In today’s modern world of 24/7 news, we’ve all seen reports of shocking tragedy and loss: hurricanes, earthquakes, terrorist events, mass shootings – the list can go on and on. It’s easy to understand how these events might be defined as traumatic for someone who lived through them.
But “trauma” actually isn’t always so clear.
Trauma is defined as an extreme stressor which presents itself in the form of experiences ranging from natural disasters to accidents or life threatening illnesses, but it also includes physical or sexual abuse, poverty, domestic violence, the loss of a parent or other significant person, and more. The key is understanding that trauma can be experienced directly or witnessed; one need not be the recipient of physical abuse to feel the trauma of seeing it, for example. It can be experiencing, witnessing, or being threatened with an event that involves serious injury, a threat to one’s self or others, or possible death. It can be something not described above but feel just as intense.
Trauma can be complicated because what is traumatic is in the eye of the beholder; if an individual views and feels something as traumatic, then it is traumatic. The effect that a sexual assault has on one person could be similar to the effect that a child feels when his parents’ divorce. Society may view the sexual assault as much more disturbing, but the emotional and traumatic impact could be the same for the individuals in both contexts. In addition, what’s traumatizing to one person may not be for another.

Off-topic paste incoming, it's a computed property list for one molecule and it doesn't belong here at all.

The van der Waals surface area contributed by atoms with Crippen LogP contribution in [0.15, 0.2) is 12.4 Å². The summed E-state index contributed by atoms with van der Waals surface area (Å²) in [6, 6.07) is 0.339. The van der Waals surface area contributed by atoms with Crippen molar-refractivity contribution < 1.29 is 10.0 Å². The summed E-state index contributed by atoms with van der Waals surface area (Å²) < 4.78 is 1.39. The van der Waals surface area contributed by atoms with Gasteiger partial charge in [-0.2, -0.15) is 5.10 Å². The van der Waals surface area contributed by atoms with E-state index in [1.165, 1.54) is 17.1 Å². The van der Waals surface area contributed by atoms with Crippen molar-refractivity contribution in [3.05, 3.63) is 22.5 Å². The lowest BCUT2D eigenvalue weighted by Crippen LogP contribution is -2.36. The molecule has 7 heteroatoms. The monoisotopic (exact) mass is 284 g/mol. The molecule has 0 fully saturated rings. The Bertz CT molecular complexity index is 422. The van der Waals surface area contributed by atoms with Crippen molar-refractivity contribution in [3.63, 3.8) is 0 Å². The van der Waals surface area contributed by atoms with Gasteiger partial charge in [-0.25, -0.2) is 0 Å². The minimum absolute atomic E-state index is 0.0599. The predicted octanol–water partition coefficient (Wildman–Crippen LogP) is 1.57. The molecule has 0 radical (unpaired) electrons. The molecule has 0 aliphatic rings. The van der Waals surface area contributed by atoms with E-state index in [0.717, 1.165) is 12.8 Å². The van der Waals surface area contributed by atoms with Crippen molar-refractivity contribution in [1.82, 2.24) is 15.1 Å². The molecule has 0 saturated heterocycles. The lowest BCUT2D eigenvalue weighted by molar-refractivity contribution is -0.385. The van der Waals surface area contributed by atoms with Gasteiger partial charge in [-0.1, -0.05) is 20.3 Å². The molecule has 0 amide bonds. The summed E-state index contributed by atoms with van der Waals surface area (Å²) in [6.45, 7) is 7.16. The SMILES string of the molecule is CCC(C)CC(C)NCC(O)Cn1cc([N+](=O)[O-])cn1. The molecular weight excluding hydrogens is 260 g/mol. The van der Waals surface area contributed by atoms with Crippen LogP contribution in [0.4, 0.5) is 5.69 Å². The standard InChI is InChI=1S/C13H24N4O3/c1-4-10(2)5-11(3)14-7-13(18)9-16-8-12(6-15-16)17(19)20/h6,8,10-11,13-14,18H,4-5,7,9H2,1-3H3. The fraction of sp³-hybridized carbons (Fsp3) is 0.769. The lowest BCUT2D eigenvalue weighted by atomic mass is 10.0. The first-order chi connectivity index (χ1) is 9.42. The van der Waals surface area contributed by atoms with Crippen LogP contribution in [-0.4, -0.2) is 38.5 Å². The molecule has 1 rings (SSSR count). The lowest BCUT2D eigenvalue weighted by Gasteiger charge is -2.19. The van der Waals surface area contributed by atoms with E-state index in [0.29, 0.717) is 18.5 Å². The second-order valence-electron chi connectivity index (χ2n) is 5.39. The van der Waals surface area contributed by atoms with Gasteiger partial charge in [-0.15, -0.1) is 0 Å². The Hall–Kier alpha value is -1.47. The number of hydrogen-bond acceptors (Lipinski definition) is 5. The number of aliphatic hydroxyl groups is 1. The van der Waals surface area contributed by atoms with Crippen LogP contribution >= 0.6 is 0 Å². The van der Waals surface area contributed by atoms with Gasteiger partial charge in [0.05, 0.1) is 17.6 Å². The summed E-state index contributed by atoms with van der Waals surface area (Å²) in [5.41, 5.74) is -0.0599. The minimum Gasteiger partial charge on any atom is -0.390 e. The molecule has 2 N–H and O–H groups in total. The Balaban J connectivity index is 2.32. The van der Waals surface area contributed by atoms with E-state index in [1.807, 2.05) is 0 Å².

So how does one know if they have experienced trauma? Some common responses include fear, anxiety, helplessness, shame or depression, or it can be something else entirely. Trauma might make someone have nightmares, insomnia or difficulty concentrating. Sometimes a person can articulate the events surrounding such trauma, oftentimes they cannot.
Alas, trauma cannot be defined in simple or concise terms. But its pervasiveness is becoming transparent and cannot be overlooked. Data from a National Survey of Adolescents and other studies indicate that one in four children and adolescents in the United States experiences at least one potentially traumatic event before the age of 16, and more than 13 percent of 17-year-olds—one in eight—have experienced post-traumatic stress disorder (PTSD) at some point in their lives. Among adults, one study found that for individuals with substance use disorder (SUD), 37 percent also had PTSD and 97 percent had “trauma exposure.” These last statistics illustrate that just as trauma can be different for everyone, so can the chosen coping mechanism. Talking about it with a trusted person or going to therapy often help, while others may turn to substances like drugs or alcohol to numb the pain. (In this case, seeking trauma-informed substance abuse treatment is essential.)
Trauma is just as personalized as one’s treatment for it should be. What should always be expected however are safety, trust and support. Treatment for trauma can and does work, and individuals can learn how to work past what’s happened to them to live happier, healthier lives.